Tom Ewing

Research In The Behavioural Age
In the call for papers at this year’s ESOMAR Digital Dimensions, one particular topic really excited me: “survey research in a post-Kahneman world”. What’s encouraging is how the topic accepts that we do live in a post-Kahneman world. In other words, Daniel Kahneman’s ideas – that people take most of their decisions using their fast, intuitive “System 1” not their slow, considered “System 2” – are now understood and acknowledged by most market researchers. They have become mainstream.

That’s great news, if so. It means we can finally stop telling people what Kahneman and his fellow behavioural economists say, and start showing what we actually do about it all. So in this piece I’m going to mostly skip the explanations, and get straight to the implications and solutions.

Behavioural economics asks two huge questions of researchers. First, how do people make “System 1” decisions? And second, how do we adjust our methods to take that into account?

Is Neuroscience The Answer?
Some people think there’s an easy answer to both of these: neuroscience. If you directly measure brain activity you’ll be able to pick up subconscious decisions, and can stop asking explicit questions. Roughly the same thinking lies behind the current interest in bio-research – facial recognition and coding, galvanic skin response, and so on.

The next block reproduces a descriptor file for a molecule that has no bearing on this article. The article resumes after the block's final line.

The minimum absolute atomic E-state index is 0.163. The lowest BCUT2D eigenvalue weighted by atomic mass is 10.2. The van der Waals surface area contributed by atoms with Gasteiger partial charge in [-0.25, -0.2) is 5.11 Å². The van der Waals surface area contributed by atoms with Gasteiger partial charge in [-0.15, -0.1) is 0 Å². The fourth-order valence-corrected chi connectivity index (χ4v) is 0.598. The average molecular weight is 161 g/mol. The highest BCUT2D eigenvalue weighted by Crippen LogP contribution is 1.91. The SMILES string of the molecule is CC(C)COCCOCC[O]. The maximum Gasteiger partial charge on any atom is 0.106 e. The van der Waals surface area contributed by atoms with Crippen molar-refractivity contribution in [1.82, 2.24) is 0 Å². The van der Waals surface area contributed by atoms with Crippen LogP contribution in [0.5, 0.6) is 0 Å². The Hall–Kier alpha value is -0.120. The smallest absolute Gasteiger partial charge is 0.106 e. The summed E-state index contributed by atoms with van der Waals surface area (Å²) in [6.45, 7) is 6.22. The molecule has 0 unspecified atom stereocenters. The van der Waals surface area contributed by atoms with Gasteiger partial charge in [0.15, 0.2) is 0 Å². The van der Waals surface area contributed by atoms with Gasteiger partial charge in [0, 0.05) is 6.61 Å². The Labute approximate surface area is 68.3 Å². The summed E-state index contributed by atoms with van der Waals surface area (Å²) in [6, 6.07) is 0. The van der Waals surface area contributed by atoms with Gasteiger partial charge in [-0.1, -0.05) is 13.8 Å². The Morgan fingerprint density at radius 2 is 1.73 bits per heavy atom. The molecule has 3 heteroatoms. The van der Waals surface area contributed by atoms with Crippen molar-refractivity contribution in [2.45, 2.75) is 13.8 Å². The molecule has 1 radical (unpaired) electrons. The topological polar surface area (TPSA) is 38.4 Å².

The problem with neuroscience as a research method lies in what you might call “science envy” – an implicit belief that the job of market research is to be scientifically accurate. It isn’t. The job of market research is to help businesses change behaviour. To change behaviour you need to understand it – something neuroscience can really help with – but you also need to measure it, so you know if the change is working. You can either measure behaviour directly or you can find the most predictive, practical and cost-effective proxy for it. That might be measuring brain activity… but usually it isn’t.